The Hunger Road

Louisburgh, County Mayo

Photo of Mayo churchyard by P.J. McKenna

On last Friday, 30th ult., Colonel Hogrove, one of the vice guardians of Westport union, and Captain Primrose, the poor law inspector, arrived here on that morning for the purpose of holding an inspection on the paupers who were receiving outdoor relief in this part of the union.
— Letter from “A Ratepayer” to The Mayo Constitution, April 5th, 1849

March is said to go “in like a lion, out like a lamb”, but at the end of March 1849, the weather showed no signs of easing.

The people were exhausted. Three years of failed harvests had starved them; waves of diseases such as typhus and cholera had further weakened and winnowed the population. The rebellion of the previous year had reduced any residual pity the British government had for the destitute population of Ireland.

There was still some pity in the world, however. The Quakers, or Society of Friends, provided soup and medical attention across Ireland. On the other side of the Atlantic, the Choctaw nation donated $170, the equivalent of tens of thousands today. It was an extraordinary sum; the Choctaws were themselves in dire straits, having been forced to leave their own homes the previous decade in the “Trail of Tears”.

But such isolated acts of charity were not enough. Many thousands in Mayo were depending on outdoor relief to stay alive. An inspection was due to take place at Louisburgh to determine who was eligible, but the two men from the Board of Guardians decided that they would much prefer to go hunting at Delphi Lodge instead. The locals were told that the inspection would take place in Delphi at 7am the next morning.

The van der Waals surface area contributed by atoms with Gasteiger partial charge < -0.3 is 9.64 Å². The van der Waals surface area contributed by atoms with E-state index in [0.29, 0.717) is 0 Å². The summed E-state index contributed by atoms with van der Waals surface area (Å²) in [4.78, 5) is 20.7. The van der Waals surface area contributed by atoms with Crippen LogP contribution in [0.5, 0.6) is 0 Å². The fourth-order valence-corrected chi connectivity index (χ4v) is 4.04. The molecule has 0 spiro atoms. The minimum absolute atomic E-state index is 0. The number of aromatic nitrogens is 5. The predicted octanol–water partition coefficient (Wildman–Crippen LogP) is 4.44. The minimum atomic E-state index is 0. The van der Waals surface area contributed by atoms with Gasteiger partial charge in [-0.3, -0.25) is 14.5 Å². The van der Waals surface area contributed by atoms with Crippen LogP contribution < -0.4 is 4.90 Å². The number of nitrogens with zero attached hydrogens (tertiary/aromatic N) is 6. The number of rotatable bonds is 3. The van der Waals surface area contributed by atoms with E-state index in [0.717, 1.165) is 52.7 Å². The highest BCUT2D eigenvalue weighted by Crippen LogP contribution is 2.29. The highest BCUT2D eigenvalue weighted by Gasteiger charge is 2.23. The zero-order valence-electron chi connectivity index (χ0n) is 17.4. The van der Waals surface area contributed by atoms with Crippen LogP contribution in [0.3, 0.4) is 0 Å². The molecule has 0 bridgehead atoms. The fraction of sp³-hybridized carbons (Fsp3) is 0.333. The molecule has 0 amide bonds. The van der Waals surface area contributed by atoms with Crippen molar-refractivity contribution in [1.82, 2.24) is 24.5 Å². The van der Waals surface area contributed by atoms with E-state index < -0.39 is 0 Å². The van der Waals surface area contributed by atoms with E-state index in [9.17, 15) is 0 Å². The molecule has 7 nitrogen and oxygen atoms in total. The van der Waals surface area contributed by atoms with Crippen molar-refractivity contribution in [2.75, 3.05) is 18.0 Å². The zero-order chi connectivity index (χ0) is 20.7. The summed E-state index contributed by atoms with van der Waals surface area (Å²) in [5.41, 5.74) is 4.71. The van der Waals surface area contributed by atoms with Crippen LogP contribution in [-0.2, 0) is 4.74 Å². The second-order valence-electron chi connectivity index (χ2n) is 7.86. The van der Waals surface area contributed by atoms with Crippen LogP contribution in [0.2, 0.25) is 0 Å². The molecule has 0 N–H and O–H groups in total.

The distance was only 12 miles (19km) to the south, but for starving people on foot in atrocious weather it must have seemed like the other side of the country. Perhaps the Board of Guardians thought the journey would discourage those indigents from claiming from the public purse, but they underestimated their desperation.

Hundreds of these unfortunate living skeletons, men, women and children, might have been seen struggling through the mountain passes and roads for the appointed place.
— Letter from “A Ratepayer” to The Mayo Constitution, April 5th, 1849

Throughout the night, hundreds walked the soggy goat path along the shores of Doolough lake. Their starved flesh hung loosely and their bones had little protection against the bitter March wind. With little strength in reserve, some slipped along the scree that lead down to the lake. Parents carried children, children carried younger siblings, older adults leaned against the young and upright.

Photo of Doolough from National Library of Ireland

That morning, there were already bodies on the picturesque road along the Doolough valley. In the opulent surroundings of Delphi Lodge, the inspectors sat down for breakfast. When the starving hordes arrived, they were sent away empty-handed, back down the road from which they’d come.

The bodies of these ill-fated creatures lay exposed on the road side for three or four days and nights, for the dogs and ravens to feed upon, until some charitable person had them buried in a turf hole at the road side.
— Letter from “A Ratepayer” to The Mayo Constitution, April 5th, 1849

No-one knows how many died that day. A “ratepayer” reported in the Mayo Constitution that seven bodies were found and nine more people were never seen again. Other eyewitnesses claimed that over a hundred fell by the wayside. It was just one story of many in a famine that killed over a million and sent the same number fleeing abroad.

A Celtic cross now marks the scene of the Doolough Valley tragedy. In 1990, the first annual Famine Walk between Louisburgh and Doolough was held to commemorate the event. Among those present were members of the Choctaw Nation, descendants of those who had made such a generous donation to Ireland in its hour of need.